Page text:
RBA Minutes: Is the RBA Behind the 8-Ball on Tackling Inflation?

The RBA has released the Minutes for its Monetary Policy meeting in May, which provided an indication of why the cash rate was increased to 3.85% and the outlook ahead.

The RBA has released the Minutes for its Monetary Policy meeting in May, which provided an indication of why the cash rate was increased to 3.85% and the outlook ahead.

While there were arguments both for holding rates steady or raising a further 25 basis points, there were several key factors which led the RBA to raise rates for the 11th time in 12 meetings.

Chief among these was the inflation target and what the RBA has deemed the ‘upside risks’ to inflation.

While the RBA board believes that inflation has peaked, currently at 7%, and shows signs of slowing further, inflation is not expected to reach the top of the target band until mid-2025. ¹

With this prediction, the RBA remained concerned about ‘persistent’ services inflation in many other countries, which hit a two-decade high in Australia, during the first 3 months of 2023. 

Strong population growth, low rental vacancy rates and weaker productivity growth were other big factors in the decision to raise rates. ¹

“If these risks materialised, they would further delay the return of inflation to target, with the prospect of a damaging shift in inflation expectations,” the RBA stated.

What the RBA is referring to by ‘inflation expectations’ is a change in price and wage-setting behaviour.

As an example, if people expect inflation to remain high, they may ask for a pay rise, which would then be passed on by businesses through price increases to consumers.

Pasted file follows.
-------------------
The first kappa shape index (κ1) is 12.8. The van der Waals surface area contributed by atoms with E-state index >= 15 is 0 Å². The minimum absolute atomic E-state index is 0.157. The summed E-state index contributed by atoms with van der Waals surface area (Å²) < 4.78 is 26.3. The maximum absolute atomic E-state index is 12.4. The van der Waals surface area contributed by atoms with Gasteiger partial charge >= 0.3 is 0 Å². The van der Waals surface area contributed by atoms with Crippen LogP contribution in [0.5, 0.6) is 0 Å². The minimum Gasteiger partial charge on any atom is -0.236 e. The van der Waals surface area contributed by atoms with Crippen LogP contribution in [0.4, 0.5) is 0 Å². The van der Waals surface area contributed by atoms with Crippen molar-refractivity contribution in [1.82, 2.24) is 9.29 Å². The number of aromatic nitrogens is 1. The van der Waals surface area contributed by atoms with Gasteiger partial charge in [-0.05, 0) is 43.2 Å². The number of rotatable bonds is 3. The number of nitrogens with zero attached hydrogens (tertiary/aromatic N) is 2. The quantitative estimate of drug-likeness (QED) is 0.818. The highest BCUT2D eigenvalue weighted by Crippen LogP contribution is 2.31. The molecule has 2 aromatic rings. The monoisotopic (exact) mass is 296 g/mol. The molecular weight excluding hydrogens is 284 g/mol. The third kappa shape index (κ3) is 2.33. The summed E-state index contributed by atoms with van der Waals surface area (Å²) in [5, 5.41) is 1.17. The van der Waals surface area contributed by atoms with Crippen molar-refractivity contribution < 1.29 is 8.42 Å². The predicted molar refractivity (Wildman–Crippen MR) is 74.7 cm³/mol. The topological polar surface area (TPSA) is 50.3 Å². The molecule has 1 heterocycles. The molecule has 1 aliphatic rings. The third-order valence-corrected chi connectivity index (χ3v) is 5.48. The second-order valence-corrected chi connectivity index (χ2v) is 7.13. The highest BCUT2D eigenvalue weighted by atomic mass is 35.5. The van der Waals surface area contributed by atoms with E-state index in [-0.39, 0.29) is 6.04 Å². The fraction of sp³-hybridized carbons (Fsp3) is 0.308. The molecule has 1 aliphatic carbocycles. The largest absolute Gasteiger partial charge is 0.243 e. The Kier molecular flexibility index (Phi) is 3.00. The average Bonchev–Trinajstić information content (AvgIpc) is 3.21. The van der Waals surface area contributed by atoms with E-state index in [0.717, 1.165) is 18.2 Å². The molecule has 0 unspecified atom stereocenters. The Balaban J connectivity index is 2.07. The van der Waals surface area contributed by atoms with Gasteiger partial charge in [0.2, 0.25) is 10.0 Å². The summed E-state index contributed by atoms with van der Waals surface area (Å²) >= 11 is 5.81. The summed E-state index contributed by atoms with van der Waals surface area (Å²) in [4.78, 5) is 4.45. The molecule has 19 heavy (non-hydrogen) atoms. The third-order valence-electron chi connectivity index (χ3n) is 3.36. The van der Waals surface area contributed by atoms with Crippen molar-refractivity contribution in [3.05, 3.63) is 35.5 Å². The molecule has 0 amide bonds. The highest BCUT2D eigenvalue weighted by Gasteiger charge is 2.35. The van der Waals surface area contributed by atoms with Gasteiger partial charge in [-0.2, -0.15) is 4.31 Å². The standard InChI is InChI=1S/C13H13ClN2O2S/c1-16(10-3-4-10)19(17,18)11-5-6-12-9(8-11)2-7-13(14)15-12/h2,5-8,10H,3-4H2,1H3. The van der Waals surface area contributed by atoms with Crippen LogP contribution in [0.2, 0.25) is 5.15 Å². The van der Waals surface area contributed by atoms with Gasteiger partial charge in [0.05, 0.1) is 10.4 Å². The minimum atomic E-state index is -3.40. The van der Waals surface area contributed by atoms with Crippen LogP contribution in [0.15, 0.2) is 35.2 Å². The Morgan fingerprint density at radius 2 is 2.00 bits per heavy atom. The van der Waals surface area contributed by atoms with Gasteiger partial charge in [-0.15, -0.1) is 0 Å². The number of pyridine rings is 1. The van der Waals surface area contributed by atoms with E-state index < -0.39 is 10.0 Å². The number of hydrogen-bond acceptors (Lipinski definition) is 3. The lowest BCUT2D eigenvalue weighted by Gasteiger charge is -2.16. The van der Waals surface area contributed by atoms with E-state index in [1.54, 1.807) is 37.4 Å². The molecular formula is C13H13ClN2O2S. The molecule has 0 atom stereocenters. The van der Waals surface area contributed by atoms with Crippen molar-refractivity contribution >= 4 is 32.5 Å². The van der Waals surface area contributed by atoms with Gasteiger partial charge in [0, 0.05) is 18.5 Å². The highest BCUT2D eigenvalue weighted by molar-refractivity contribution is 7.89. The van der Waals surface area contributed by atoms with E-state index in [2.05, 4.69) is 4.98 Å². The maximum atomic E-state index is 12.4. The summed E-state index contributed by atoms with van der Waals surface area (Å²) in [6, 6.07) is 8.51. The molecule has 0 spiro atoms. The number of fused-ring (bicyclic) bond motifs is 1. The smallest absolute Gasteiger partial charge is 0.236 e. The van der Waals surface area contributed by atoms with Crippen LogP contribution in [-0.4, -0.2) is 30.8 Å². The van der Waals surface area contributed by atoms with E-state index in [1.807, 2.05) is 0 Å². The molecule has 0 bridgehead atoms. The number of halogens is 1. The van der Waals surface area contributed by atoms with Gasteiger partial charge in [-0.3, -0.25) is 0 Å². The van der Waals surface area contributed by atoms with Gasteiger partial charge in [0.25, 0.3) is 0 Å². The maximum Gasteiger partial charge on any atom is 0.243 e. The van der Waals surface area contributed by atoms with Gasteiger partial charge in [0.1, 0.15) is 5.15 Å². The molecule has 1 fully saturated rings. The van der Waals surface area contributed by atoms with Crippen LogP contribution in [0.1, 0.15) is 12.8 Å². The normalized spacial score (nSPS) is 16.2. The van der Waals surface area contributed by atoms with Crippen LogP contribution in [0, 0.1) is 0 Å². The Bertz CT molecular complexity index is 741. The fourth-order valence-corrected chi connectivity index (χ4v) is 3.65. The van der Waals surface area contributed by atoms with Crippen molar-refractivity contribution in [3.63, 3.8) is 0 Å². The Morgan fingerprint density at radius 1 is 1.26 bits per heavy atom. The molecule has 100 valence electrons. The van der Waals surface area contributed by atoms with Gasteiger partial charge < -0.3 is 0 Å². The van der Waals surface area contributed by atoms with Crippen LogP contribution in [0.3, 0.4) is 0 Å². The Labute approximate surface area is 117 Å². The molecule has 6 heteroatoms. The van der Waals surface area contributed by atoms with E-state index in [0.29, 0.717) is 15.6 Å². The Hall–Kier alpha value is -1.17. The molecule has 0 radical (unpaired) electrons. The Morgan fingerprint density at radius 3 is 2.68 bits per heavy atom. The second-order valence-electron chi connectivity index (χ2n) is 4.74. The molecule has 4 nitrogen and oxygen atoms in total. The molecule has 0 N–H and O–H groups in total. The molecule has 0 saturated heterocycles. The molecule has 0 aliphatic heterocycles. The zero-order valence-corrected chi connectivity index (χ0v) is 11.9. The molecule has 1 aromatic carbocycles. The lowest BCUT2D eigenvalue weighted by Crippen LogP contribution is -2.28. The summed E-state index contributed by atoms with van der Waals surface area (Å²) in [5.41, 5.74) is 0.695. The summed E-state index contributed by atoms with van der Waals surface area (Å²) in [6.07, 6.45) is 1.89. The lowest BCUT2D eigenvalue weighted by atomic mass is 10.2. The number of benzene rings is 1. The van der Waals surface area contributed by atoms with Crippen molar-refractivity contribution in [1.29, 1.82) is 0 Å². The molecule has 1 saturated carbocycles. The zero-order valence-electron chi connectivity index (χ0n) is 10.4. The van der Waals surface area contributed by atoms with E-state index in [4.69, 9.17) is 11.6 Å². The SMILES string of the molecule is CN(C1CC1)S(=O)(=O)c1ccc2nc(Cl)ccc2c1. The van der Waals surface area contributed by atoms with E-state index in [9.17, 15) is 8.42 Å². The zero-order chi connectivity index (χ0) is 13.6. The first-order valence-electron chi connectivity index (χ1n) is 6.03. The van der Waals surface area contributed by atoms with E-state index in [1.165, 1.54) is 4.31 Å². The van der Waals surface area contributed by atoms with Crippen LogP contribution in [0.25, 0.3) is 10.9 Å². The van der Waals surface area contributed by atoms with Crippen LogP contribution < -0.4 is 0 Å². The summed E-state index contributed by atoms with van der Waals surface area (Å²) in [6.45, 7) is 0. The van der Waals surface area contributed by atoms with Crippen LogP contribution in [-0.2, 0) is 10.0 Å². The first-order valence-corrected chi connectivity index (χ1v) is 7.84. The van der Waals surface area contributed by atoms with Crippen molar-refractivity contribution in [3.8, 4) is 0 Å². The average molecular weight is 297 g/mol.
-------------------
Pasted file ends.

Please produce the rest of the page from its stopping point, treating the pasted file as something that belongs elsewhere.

This could further exacerbate inflation and hypothetically result in larger increases in interest rates and involve a worse outlook for the labour market.

As such, key wages figures due out on Wednesday could indicate another RBA rate rise in June if the numbers are stronger than expected. 

According to the RBA, this goes hand in hand with falling productivity growth, which would need to return to the ‘modest pace recorded prior to the pandemic’, otherwise, a rapid growth in unit labour costs could occur.

While Australia’s cash rate is still lower than that of the US, New Zealand (both at 5.25%), the U.K. and Canada (both 4.5%), Australian goods, services and core inflation are all equal to, or worse than, that of the US.

“Further increases in interest rates may still be required, but this would depend on how the economy and inflation evolve,” the RBA board stated. 

Past performance is not a reliable indicator of future performance.

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